The Permanent Service for Mean Sea Level has been collecting data from all over the world and collating it at the National Oceanography Centre (NOC) in Liverpool, England, since 1933. They have now released their latest interactive world map allowing users to explore the changes in Earth’s sea level.
The Mean Sea Level Anomalies map demonstrates from year to year how sea level varies when compared with a long-term average calculated using data gathered between 1960 and 1990.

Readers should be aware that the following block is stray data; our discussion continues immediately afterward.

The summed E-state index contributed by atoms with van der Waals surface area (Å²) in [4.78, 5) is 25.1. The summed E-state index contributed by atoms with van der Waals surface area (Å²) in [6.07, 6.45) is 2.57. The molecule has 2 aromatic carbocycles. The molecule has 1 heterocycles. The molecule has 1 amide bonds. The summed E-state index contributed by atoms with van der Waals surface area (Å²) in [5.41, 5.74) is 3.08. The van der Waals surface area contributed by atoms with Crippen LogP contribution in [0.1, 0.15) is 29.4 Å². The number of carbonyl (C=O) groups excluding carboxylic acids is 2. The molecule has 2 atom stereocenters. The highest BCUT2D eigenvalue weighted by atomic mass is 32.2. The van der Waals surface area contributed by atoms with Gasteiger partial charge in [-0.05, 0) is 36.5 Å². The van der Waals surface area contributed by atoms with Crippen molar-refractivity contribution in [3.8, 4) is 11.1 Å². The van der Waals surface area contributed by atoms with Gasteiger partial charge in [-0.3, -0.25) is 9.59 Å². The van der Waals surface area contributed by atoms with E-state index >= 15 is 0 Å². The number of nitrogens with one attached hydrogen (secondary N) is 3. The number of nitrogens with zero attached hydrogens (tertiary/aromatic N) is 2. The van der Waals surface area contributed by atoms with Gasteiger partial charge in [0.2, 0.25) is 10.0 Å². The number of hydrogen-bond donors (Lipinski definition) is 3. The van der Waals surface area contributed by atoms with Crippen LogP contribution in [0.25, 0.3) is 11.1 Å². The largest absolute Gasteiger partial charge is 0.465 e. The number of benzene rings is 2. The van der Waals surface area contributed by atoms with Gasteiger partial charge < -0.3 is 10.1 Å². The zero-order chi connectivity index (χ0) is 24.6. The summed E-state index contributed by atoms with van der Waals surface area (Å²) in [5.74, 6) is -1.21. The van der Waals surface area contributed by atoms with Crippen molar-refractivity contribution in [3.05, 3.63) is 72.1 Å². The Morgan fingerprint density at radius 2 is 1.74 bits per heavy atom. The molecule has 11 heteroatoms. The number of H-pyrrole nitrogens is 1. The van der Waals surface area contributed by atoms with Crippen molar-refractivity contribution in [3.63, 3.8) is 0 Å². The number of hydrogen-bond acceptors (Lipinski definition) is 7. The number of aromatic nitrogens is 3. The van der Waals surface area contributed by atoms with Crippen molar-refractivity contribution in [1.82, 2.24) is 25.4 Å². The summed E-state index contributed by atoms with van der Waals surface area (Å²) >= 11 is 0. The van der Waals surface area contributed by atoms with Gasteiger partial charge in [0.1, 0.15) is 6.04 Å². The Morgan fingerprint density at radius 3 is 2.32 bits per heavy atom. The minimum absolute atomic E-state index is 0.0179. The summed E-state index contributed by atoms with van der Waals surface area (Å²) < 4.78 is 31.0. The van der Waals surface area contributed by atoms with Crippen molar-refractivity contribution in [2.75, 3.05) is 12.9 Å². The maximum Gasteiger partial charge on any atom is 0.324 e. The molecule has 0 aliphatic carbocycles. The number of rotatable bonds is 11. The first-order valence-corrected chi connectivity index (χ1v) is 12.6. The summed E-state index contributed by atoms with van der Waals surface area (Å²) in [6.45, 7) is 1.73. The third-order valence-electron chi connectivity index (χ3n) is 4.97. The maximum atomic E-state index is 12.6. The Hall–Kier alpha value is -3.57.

Moving the slider from one side to the other allows a user to see a variance of up to 20 centimetres at some locations.
There is a lot of data being used here, with many trends and notable exceptions to the data. For example, the land surrounding the Baltic Sea is uplifting as the earth recovers from the collapse of a large ice sheet that had covered the region during the last ice age and had subsequently pushed the earth down. Thus, sea level is apparently decreasing in that area, meaning that the anomalies in that region move from red to blue when you move the slider.
There is also a Relative Sea Level Trends explorer which allows you to ‘see how the estimate of a constant change in time (a trend) for each of tide gauge records depends upon the period of the data used in the calculation.’
Source: National Oceanography Centre